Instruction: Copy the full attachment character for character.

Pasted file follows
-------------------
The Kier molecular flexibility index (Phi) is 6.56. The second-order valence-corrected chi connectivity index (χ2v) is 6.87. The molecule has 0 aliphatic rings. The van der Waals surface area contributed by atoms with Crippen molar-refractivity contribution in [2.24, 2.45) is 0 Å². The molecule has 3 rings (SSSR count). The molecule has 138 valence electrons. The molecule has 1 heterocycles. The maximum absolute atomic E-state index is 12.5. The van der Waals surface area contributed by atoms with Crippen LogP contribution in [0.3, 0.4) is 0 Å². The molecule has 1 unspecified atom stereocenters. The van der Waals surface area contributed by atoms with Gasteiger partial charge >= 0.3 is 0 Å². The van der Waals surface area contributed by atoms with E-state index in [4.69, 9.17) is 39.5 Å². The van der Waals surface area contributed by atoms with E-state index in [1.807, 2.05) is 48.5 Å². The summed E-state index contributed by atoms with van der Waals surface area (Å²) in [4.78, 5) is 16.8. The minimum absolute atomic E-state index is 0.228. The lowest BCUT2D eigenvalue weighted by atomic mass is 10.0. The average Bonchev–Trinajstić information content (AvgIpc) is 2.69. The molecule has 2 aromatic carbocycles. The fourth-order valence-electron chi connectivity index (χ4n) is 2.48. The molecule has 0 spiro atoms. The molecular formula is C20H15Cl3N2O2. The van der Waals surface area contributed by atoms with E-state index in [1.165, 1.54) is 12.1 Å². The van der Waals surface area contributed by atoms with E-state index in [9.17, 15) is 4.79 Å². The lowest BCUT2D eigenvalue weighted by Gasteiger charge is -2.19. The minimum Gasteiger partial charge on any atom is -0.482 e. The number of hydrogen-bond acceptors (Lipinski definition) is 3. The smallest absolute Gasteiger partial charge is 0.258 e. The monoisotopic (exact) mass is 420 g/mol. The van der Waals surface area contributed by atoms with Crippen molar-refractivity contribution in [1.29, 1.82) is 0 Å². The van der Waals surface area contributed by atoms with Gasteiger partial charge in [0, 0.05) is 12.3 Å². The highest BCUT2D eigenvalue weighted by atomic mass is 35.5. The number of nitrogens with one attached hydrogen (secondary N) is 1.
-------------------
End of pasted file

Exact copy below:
The Kier molecular flexibility index (Phi) is 6.56. The second-order valence-corrected chi connectivity index (χ2v) is 6.87. The molecule has 0 aliphatic rings. The van der Waals surface area contributed by atoms with Crippen molar-refractivity contribution in [2.24, 2.45) is 0 Å². The molecule has 3 rings (SSSR count). The molecule has 138 valence electrons. The molecule has 1 heterocycles. The maximum absolute atomic E-state index is 12.5. The van der Waals surface area contributed by atoms with Crippen LogP contribution in [0.3, 0.4) is 0 Å². The molecule has 1 unspecified atom stereocenters. The van der Waals surface area contributed by atoms with Gasteiger partial charge >= 0.3 is 0 Å². The van der Waals surface area contributed by atoms with E-state index in [4.69, 9.17) is 39.5 Å². The van der Waals surface area contributed by atoms with E-state index in [1.807, 2.05) is 48.5 Å². The summed E-state index contributed by atoms with van der Waals surface area (Å²) in [4.78, 5) is 16.8. The minimum absolute atomic E-state index is 0.228. The lowest BCUT2D eigenvalue weighted by atomic mass is 10.0. The average Bonchev–Trinajstić information content (AvgIpc) is 2.69. The molecule has 2 aromatic carbocycles. The fourth-order valence-electron chi connectivity index (χ4n) is 2.48. The molecule has 0 spiro atoms. The molecular formula is C20H15Cl3N2O2. The van der Waals surface area contributed by atoms with E-state index in [1.165, 1.54) is 12.1 Å². The van der Waals surface area contributed by atoms with E-state index in [9.17, 15) is 4.79 Å². The lowest BCUT2D eigenvalue weighted by Gasteiger charge is -2.19. The minimum Gasteiger partial charge on any atom is -0.482 e. The number of hydrogen-bond acceptors (Lipinski definition) is 3. The smallest absolute Gasteiger partial charge is 0.258 e. The monoisotopic (exact) mass is 420 g/mol. The van der Waals surface area contributed by atoms with Crippen molar-refractivity contribution in [1.29, 1.82) is 0 Å². The van der Waals surface area contributed by atoms with Gasteiger partial charge in [0, 0.05) is 12.3 Å². The highest BCUT2D eigenvalue weighted by atomic mass is 35.5. The number of nitrogens with one attached hydrogen (secondary N) is 1.